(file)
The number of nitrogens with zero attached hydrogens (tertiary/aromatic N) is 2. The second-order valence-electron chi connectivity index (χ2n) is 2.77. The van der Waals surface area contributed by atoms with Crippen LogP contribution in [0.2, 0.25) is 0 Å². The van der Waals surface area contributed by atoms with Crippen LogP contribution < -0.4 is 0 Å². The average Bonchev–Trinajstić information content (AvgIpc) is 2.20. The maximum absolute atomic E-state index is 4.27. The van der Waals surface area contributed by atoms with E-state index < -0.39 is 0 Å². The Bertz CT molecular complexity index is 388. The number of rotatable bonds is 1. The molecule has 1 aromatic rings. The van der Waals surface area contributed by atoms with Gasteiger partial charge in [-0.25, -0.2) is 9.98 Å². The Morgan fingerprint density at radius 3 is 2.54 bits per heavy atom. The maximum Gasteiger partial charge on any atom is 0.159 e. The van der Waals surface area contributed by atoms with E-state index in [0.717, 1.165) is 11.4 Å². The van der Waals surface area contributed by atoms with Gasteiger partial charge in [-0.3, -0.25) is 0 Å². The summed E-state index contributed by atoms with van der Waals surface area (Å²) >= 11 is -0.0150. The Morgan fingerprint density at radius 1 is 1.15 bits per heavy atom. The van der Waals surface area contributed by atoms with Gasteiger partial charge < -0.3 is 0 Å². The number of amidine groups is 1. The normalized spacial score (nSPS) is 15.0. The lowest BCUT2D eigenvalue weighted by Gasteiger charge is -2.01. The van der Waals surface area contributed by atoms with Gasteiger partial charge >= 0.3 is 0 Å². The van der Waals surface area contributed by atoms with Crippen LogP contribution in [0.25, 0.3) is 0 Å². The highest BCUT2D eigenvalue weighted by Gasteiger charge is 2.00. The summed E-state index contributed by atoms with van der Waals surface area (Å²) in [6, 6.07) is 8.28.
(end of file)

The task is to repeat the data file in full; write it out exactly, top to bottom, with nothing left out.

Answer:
The number of nitrogens with zero attached hydrogens (tertiary/aromatic N) is 2. The second-order valence-electron chi connectivity index (χ2n) is 2.77. The van der Waals surface area contributed by atoms with Crippen LogP contribution in [0.2, 0.25) is 0 Å². The van der Waals surface area contributed by atoms with Crippen LogP contribution < -0.4 is 0 Å². The average Bonchev–Trinajstić information content (AvgIpc) is 2.20. The maximum absolute atomic E-state index is 4.27. The van der Waals surface area contributed by atoms with E-state index < -0.39 is 0 Å². The Bertz CT molecular complexity index is 388. The number of rotatable bonds is 1. The molecule has 1 aromatic rings. The van der Waals surface area contributed by atoms with Gasteiger partial charge in [-0.25, -0.2) is 9.98 Å². The Morgan fingerprint density at radius 3 is 2.54 bits per heavy atom. The maximum Gasteiger partial charge on any atom is 0.159 e. The van der Waals surface area contributed by atoms with E-state index in [0.717, 1.165) is 11.4 Å². The van der Waals surface area contributed by atoms with Gasteiger partial charge in [-0.3, -0.25) is 0 Å². The summed E-state index contributed by atoms with van der Waals surface area (Å²) >= 11 is -0.0150. The Morgan fingerprint density at radius 1 is 1.15 bits per heavy atom. The van der Waals surface area contributed by atoms with Gasteiger partial charge < -0.3 is 0 Å². The number of amidine groups is 1. The normalized spacial score (nSPS) is 15.0. The lowest BCUT2D eigenvalue weighted by Gasteiger charge is -2.01. The van der Waals surface area contributed by atoms with Gasteiger partial charge >= 0.3 is 0 Å². The van der Waals surface area contributed by atoms with Crippen LogP contribution in [0.25, 0.3) is 0 Å². The highest BCUT2D eigenvalue weighted by Gasteiger charge is 2.00. The summed E-state index contributed by atoms with van der Waals surface area (Å²) in [6, 6.07) is 8.28.